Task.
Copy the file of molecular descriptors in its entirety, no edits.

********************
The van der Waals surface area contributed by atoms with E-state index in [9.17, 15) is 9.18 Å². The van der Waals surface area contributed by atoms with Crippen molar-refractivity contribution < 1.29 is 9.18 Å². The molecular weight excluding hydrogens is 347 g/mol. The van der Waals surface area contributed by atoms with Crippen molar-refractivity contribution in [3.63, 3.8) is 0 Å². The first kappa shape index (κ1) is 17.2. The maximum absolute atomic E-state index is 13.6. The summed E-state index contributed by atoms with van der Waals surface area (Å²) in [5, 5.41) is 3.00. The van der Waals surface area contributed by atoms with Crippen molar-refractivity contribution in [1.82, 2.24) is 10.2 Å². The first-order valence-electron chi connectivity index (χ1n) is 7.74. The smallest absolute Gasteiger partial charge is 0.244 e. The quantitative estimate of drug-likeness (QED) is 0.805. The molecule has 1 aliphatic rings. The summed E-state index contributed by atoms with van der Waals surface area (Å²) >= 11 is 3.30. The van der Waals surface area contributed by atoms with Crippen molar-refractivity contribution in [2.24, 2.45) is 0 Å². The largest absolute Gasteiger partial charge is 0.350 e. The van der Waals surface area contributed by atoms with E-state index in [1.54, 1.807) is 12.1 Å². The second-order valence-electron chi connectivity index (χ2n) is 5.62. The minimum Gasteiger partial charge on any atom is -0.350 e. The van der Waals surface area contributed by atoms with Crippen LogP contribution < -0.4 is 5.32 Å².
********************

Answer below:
The van der Waals surface area contributed by atoms with E-state index in [9.17, 15) is 9.18 Å². The van der Waals surface area contributed by atoms with Crippen molar-refractivity contribution < 1.29 is 9.18 Å². The molecular weight excluding hydrogens is 347 g/mol. The van der Waals surface area contributed by atoms with Crippen molar-refractivity contribution in [3.63, 3.8) is 0 Å². The first kappa shape index (κ1) is 17.2. The maximum absolute atomic E-state index is 13.6. The summed E-state index contributed by atoms with van der Waals surface area (Å²) in [5, 5.41) is 3.00. The van der Waals surface area contributed by atoms with Crippen molar-refractivity contribution in [1.82, 2.24) is 10.2 Å². The first-order valence-electron chi connectivity index (χ1n) is 7.74. The smallest absolute Gasteiger partial charge is 0.244 e. The quantitative estimate of drug-likeness (QED) is 0.805. The molecule has 1 aliphatic rings. The summed E-state index contributed by atoms with van der Waals surface area (Å²) >= 11 is 3.30. The van der Waals surface area contributed by atoms with Crippen molar-refractivity contribution in [2.24, 2.45) is 0 Å². The largest absolute Gasteiger partial charge is 0.350 e. The van der Waals surface area contributed by atoms with E-state index in [1.54, 1.807) is 12.1 Å². The second-order valence-electron chi connectivity index (χ2n) is 5.62. The minimum Gasteiger partial charge on any atom is -0.350 e. The van der Waals surface area contributed by atoms with Crippen LogP contribution < -0.4 is 5.32 Å².